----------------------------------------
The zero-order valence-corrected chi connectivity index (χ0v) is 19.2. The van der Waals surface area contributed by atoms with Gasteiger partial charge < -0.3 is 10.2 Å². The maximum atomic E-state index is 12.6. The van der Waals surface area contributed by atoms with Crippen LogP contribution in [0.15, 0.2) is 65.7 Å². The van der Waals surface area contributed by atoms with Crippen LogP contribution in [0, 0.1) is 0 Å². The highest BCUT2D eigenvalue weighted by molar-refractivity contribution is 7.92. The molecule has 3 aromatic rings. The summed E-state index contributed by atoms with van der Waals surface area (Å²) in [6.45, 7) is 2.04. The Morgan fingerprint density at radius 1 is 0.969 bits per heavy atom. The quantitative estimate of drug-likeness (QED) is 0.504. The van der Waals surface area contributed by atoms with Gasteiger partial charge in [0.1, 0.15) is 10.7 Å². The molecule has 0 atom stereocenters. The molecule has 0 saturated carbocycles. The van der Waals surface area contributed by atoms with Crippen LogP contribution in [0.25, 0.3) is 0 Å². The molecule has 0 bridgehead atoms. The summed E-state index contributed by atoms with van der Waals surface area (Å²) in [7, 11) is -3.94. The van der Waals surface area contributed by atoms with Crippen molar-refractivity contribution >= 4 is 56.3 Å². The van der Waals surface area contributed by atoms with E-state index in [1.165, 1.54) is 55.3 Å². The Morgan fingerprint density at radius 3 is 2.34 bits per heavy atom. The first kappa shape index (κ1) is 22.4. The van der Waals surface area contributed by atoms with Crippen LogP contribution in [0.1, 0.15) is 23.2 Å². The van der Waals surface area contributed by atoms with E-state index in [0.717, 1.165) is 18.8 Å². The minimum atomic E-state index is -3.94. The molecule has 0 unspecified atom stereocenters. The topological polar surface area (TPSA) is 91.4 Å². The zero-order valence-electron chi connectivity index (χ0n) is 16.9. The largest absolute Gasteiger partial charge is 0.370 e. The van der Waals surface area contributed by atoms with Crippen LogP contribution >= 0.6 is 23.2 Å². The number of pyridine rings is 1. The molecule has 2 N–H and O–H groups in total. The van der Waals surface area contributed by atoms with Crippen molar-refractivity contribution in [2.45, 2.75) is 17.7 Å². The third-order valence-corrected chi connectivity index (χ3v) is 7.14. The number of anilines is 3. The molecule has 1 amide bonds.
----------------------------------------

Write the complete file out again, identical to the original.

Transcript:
The zero-order valence-corrected chi connectivity index (χ0v) is 19.2. The van der Waals surface area contributed by atoms with Gasteiger partial charge < -0.3 is 10.2 Å². The maximum atomic E-state index is 12.6. The van der Waals surface area contributed by atoms with Crippen LogP contribution in [0.15, 0.2) is 65.7 Å². The van der Waals surface area contributed by atoms with Crippen LogP contribution in [0, 0.1) is 0 Å². The highest BCUT2D eigenvalue weighted by molar-refractivity contribution is 7.92. The molecule has 3 aromatic rings. The summed E-state index contributed by atoms with van der Waals surface area (Å²) in [6.45, 7) is 2.04. The Morgan fingerprint density at radius 1 is 0.969 bits per heavy atom. The quantitative estimate of drug-likeness (QED) is 0.504. The van der Waals surface area contributed by atoms with Gasteiger partial charge in [0.1, 0.15) is 10.7 Å². The molecule has 0 atom stereocenters. The molecule has 0 saturated carbocycles. The van der Waals surface area contributed by atoms with Crippen LogP contribution in [0.25, 0.3) is 0 Å². The molecule has 0 bridgehead atoms. The summed E-state index contributed by atoms with van der Waals surface area (Å²) in [7, 11) is -3.94. The van der Waals surface area contributed by atoms with Crippen molar-refractivity contribution >= 4 is 56.3 Å². The van der Waals surface area contributed by atoms with E-state index in [1.165, 1.54) is 55.3 Å². The Morgan fingerprint density at radius 3 is 2.34 bits per heavy atom. The first kappa shape index (κ1) is 22.4. The van der Waals surface area contributed by atoms with Crippen LogP contribution in [0.1, 0.15) is 23.2 Å². The van der Waals surface area contributed by atoms with E-state index in [0.717, 1.165) is 18.8 Å². The minimum atomic E-state index is -3.94. The molecule has 0 unspecified atom stereocenters. The topological polar surface area (TPSA) is 91.4 Å². The zero-order valence-electron chi connectivity index (χ0n) is 16.9. The largest absolute Gasteiger partial charge is 0.370 e. The van der Waals surface area contributed by atoms with Crippen LogP contribution >= 0.6 is 23.2 Å². The number of pyridine rings is 1. The molecule has 2 N–H and O–H groups in total. The van der Waals surface area contributed by atoms with Crippen molar-refractivity contribution in [2.45, 2.75) is 17.7 Å². The third-order valence-corrected chi connectivity index (χ3v) is 7.14. The number of anilines is 3. The molecule has 1 amide bonds.